"Who's this we?" asks Kirk.
And Norman opens a panel in his abdomen, revealing a bunch of circuitry. 
Dramatic music! Commercial break!

Kirk's Log 2513.3 "That new crewmember Norman is an android. He hijacked the ship, and we've spent the last four days en route to the planet that we are currently orbiting."
 When they reach their destination, Norman comes out of hibernation and his screen saver turns off. He then specifies an away team: Kirk, Spock, Bones, Chekov and Uhura.

They beam down with Norman, and are immediately shown into a throne room. Hey, look who it is! Pirate-carny!

"WTF, Harry Mudd?" demands Kirk.
"Dude, I'm king of the androids! Cool, huh? I have 500 Alices!"
Ooh, let's talk about Alice(s). They're wearing shimmery peach fabric with foil flowers. It's draped so that it's one-shouldered, with one long sleeve. Then we get short-shorts, with a sort of pant-skirt on one side. The whole thing is literally tied together with silver rope that starts in her hair, crisscrosses the chest, circles the waist, causing a tripping hazard by winding behind the knee, and ties around the left wrist.  It's accessorized with iridescent tights and fucking Lucite kitten heels. What the hell is up with you and those Lucite kitten heels, Star Trek? Does your costuming department only own one pair of shoes? Those are the epitome of vomitous. Also, ditch those short-shorts. Make the bottom half a long skirt with a slit up the side. No more sparkly tights, rope belt only, and please lose those foil flowers.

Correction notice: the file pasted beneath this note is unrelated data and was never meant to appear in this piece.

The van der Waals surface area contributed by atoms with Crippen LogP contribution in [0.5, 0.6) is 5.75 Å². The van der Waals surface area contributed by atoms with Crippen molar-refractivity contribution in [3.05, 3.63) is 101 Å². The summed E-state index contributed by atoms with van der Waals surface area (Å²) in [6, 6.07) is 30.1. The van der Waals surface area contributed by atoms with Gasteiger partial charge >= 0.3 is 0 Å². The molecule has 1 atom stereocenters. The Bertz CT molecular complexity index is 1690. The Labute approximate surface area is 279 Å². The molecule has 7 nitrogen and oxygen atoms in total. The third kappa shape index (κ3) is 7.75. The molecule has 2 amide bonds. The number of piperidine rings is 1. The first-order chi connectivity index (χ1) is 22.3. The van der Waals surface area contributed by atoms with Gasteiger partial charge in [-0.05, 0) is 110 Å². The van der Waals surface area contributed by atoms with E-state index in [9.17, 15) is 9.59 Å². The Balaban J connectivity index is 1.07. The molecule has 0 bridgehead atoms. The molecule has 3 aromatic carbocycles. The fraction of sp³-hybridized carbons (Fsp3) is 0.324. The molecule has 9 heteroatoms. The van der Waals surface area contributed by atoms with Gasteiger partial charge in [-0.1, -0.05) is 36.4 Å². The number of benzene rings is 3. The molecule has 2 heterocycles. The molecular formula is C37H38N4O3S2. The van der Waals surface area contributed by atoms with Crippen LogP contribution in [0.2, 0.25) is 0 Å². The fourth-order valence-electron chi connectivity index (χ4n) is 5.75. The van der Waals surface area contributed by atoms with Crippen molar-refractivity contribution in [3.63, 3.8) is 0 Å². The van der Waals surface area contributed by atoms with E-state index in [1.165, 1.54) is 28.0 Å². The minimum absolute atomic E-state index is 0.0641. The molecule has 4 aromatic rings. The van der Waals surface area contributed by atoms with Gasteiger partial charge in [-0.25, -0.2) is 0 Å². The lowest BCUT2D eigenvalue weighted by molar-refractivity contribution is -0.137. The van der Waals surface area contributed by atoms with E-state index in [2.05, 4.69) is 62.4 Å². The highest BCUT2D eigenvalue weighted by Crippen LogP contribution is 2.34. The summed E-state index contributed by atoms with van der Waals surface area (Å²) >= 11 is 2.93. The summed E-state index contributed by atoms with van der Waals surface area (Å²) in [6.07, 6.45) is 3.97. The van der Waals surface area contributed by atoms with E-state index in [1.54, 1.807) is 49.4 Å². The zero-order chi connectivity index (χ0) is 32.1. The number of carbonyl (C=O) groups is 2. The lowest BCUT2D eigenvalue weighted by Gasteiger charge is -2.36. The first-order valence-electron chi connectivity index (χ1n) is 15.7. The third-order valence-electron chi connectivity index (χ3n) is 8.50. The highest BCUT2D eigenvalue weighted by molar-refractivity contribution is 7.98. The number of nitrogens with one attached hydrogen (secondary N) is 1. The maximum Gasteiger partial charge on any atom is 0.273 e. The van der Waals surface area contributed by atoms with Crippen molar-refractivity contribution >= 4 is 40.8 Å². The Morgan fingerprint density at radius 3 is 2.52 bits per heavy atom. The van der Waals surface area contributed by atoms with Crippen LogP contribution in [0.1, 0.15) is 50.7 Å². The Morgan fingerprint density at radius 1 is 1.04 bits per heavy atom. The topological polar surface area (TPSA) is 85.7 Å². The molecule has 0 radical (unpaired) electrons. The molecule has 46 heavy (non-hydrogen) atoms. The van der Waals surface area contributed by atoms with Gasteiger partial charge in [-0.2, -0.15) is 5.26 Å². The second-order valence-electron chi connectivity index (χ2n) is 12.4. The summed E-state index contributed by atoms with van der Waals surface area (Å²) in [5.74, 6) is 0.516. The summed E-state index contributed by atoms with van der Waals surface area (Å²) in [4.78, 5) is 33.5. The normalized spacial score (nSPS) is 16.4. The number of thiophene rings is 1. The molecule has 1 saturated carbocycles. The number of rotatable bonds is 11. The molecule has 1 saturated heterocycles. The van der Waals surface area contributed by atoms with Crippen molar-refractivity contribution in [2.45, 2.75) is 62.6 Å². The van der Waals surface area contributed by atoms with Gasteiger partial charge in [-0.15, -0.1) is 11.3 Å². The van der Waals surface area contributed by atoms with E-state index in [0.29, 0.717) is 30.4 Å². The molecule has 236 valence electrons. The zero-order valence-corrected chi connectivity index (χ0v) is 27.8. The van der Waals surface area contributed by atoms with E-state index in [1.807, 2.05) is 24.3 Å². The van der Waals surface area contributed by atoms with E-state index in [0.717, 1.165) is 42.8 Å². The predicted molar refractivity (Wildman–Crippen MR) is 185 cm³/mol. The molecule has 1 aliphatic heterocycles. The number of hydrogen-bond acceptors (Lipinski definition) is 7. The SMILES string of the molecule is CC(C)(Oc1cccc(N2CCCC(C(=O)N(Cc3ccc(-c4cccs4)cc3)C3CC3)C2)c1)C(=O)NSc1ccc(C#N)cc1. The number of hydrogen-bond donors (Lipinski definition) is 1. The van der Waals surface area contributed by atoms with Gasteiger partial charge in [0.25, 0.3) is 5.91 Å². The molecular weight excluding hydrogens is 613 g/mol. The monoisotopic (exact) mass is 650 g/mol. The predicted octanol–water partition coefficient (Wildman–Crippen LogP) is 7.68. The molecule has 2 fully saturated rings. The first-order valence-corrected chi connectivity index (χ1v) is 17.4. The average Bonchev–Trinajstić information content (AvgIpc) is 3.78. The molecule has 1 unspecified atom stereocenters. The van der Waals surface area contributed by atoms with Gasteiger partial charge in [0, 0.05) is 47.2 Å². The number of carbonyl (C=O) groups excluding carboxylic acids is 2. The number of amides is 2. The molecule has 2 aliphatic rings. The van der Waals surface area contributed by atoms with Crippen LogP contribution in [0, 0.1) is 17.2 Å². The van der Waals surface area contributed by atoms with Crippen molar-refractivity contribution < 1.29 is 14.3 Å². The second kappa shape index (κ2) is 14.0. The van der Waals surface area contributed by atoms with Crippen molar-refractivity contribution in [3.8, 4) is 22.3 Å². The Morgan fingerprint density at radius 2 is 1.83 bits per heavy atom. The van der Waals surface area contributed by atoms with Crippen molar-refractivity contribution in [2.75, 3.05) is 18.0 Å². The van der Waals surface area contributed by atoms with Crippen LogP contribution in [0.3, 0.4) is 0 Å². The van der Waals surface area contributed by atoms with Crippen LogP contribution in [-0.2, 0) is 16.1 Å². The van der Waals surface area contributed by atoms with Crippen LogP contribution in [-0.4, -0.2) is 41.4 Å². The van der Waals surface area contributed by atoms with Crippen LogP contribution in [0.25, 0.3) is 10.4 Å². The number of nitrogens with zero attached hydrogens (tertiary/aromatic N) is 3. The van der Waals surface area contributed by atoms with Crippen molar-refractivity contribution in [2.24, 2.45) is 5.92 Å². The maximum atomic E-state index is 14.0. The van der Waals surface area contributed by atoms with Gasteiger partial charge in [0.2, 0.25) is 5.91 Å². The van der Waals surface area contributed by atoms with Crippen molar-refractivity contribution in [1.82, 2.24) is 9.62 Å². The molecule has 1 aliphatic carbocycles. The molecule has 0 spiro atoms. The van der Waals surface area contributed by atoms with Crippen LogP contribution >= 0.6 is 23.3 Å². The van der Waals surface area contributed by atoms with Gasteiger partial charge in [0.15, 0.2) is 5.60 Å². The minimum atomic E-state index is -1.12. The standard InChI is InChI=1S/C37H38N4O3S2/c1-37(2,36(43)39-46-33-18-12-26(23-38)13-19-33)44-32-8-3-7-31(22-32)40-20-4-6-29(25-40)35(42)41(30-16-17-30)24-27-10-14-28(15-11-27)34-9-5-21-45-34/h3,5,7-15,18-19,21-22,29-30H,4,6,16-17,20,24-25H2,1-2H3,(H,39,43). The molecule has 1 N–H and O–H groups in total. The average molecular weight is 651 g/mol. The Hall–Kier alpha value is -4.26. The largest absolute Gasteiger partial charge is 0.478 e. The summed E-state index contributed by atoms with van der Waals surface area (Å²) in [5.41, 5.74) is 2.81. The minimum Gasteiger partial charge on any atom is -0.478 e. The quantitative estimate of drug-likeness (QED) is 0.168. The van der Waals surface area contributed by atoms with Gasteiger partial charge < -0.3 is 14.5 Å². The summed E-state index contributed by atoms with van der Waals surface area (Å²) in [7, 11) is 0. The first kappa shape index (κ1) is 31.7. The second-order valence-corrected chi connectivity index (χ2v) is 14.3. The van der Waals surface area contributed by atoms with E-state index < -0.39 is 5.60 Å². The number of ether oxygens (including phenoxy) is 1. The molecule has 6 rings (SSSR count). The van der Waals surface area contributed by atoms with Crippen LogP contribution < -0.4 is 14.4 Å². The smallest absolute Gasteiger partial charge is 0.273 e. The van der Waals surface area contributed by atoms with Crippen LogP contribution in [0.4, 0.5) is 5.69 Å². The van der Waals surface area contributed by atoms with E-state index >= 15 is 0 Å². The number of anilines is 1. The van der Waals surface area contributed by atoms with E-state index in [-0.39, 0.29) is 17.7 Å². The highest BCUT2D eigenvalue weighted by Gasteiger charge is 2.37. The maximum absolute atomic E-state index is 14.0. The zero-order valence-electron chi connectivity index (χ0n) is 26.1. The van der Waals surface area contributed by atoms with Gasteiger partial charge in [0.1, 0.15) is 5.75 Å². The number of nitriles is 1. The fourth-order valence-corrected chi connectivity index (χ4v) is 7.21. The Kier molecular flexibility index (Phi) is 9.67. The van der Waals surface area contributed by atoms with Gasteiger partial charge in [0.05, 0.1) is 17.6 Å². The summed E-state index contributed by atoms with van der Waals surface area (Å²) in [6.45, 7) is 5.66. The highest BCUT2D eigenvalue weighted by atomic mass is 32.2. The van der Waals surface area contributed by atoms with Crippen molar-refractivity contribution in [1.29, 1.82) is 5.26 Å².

I wondered: multiples, or split-screens? Both. One set of twins, with Twin #1
playing Alices 1-250, and Twin #2 playing 251-500. And you can totally
see the split-screen here.

So Mudd tells Kirk that he got caught selling alien tech to other cultures, and was jailed and awaiting the death penalty when he escaped in a stolen spaceship. The ship was damaged in the getaway, and he limped through space until he landed on this android planet.